Since a new group of education volunteers will arrive in September the Peace Corps staff is busy making site visits to see who they want to replace with new volunteers when our group leaves in December. Two staff members came to visit me on Wednesday. Kassim, one of the program managers, got out of the car and, before even greeting me, promptly said, “Suzanna, you look so tired.” Mind you I had just bathed, washed my hair, and dressed up for this meeting. I was feeling rather peevish and kindly informed him that even though Rwandans use that line all the time (and I mean all the time) Americans don’t really care for it so much. It is kind of the feeling you get when you lie about being sick (or exaggerate the gravity of your illness) and then someone sees you and says, “Wow, you must be really sick, you look awful.” So after this lovely moment Kassim and Nicole, the HIV/AIDS coordinator, went to meet with my headmistress. There was a line of students waiting to meet with her but she ushered the important people in and told the students to go away. Turns out they needed the key to get into the library where they meet for drum club. During their meeting I watched with great amusement as the students tried to break into the library and eventually sent some people in through the windows. The meeting was finished in ten minutes. I have NEVER, in my entire service, witnessed a meeting this short in Rwanda. If you want to discuss the weather it takes longer than ten minutes.
Nicole and Kassim came to meet me in the teacher’s room and we awkwardly sat and stared at each other for a few minutes to get things started. Finally Kassim told me that I would not be replaced and went as far to say that he already knew this information, my headmistress had told him on the phone that she didn’t want another volunteer, but he needed to come out as a formality. Let me tell you that all of this felt really great. After two years of hard work and sacrifice my headmistress was refusing another volunteer and Peace Corps was visiting me out of a sense of obligation. Wonderful. My headmistress listed two reasons to support her decision. The first was that we now have an English mentor from Kenya so the school doesn’t need a volunteer. This is a pretty empty defense considering he and I have radically different jobs but Kassim thinks she may have been confused by government officials telling her she can’t have a mentor and a volunteer. I am pretty sure she just doesn’t like me anymore since I left the convent and refuse to follow all of her insane rules so now she is finished with Peace Corps. Her second reason was that the school couldn’t financially support another volunteer because their budget was cut. I know that money doesn’t just grow on trees but they will have spent 240,000 RWF (375 USD) on me for the entire two years I am here. Less than $400 for a free English teacher who also helps tutor the teachers, works in the community, and runs a volleyball and English club. I am pretty sure if they actually wanted a volunteer they could find the money.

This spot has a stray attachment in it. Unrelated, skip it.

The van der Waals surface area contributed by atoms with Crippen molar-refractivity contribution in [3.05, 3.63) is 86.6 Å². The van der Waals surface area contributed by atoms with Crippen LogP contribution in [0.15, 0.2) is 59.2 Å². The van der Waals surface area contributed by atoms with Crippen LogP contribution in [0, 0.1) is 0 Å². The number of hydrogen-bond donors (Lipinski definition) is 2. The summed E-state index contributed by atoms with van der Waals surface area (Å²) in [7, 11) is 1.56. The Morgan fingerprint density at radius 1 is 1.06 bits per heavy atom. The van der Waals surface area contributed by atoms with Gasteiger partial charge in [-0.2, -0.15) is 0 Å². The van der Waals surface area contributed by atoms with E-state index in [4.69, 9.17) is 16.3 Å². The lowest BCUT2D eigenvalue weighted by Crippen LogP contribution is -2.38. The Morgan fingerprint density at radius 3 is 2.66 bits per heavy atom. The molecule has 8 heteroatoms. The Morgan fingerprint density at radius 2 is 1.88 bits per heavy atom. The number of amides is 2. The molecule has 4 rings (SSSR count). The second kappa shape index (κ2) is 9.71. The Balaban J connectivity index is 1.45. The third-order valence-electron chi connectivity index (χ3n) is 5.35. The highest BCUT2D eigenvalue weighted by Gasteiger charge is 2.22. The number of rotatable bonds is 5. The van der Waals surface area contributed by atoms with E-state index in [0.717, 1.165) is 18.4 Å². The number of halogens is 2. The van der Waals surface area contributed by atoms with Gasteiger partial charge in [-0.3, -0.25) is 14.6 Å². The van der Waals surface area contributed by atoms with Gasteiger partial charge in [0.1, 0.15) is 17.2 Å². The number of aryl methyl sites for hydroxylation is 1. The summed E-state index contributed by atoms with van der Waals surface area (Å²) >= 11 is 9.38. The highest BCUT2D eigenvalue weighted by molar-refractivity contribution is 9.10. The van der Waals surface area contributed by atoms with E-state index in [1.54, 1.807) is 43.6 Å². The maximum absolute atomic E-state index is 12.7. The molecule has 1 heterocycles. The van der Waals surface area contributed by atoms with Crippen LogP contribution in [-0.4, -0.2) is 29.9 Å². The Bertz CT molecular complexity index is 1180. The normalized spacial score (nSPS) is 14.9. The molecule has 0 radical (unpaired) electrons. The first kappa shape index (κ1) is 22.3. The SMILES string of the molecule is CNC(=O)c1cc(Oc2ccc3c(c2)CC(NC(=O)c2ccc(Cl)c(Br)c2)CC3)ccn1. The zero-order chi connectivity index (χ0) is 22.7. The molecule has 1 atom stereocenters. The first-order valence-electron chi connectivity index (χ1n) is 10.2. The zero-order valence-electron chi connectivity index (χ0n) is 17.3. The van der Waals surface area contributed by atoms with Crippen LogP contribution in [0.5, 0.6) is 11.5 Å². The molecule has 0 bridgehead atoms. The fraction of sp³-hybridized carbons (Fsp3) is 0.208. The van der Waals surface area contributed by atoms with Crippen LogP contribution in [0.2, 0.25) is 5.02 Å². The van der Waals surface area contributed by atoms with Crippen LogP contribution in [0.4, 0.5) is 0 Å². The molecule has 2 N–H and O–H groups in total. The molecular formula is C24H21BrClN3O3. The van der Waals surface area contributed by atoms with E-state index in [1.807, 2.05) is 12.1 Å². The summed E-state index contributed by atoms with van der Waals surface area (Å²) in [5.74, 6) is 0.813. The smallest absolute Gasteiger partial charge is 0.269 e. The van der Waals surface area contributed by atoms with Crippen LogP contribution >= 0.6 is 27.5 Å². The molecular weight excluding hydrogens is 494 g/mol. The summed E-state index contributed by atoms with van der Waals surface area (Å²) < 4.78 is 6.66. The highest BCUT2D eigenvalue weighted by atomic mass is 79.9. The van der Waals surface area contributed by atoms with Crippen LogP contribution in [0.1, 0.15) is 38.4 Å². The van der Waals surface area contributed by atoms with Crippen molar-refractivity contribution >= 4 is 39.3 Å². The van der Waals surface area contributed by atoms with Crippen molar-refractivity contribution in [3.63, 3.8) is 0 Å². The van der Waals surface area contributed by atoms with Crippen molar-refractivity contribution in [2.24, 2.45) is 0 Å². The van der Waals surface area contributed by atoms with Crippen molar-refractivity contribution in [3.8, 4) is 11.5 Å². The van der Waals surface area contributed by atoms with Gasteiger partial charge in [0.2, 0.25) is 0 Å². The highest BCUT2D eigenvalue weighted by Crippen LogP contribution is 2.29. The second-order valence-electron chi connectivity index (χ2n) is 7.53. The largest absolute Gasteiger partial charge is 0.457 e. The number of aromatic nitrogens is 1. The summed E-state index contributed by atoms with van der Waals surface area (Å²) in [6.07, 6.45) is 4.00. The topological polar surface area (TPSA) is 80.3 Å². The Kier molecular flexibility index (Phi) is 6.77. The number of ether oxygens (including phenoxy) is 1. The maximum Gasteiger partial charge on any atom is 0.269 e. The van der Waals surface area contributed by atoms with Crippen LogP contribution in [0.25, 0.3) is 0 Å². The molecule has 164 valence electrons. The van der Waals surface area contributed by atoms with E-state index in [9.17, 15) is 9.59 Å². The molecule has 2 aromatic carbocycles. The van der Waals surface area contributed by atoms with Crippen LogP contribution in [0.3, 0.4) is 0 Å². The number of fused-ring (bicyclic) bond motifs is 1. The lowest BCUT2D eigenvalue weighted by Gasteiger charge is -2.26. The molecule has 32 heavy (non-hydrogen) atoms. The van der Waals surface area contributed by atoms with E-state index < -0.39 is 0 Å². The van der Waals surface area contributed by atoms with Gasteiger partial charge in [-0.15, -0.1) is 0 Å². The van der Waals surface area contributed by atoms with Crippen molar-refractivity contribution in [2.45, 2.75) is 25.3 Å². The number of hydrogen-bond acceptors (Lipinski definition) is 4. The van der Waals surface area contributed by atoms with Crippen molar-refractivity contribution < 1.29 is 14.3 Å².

So there I was, listening to Kassim tell me all this, and I was oddly sad. I took a lot of the situation personally. It felt like I had failed as a volunteer and now my community would suffer because of it. Then I was just frustrated, angry with my headmistress that she would turn down this opportunity. But in the end it is not my decision and she has the final say- she doesn’t want a volunteer. I spent a day sulking about this, ranting to other volunteers about my headmistress, and then I woke up the next morning and didn’t really care anymore.
I know the work I am doing here is important. I may not change policies or give heaps of money to those in need, but I am here. I live in the community and try my best to love everyone around me and share whatever skills I can with my friends and students. I have learned the language, can tie a baby on my back with a piece of fabric, and travel everywhere in tiny vans with six sweaty people crammed into a row designed for three . I have learned that just being here and living my life in a new community, offering love and friendship, is more powerful than any grant I could write or building or I could construct. And, most importantly, I have learned so much from all of my friends here, and whatever I give to them they have given me so much more. At the end of the day I can’t let one person’s decision about my replacement make me feel like my service was a failure. It has not been a perfect journey but I am grateful for everything I have experienced and all the lessons learned over the past two years. Even though I am sad that my community will not get another volunteer it is nice, in a selfish way, to know that I was the one and only. 🙂
Too often we underestimate the power of a touch, a smile, a kind word, a listening ear, an honest compliment, or the smallest act of caring, all of which have the potential to turn a life around.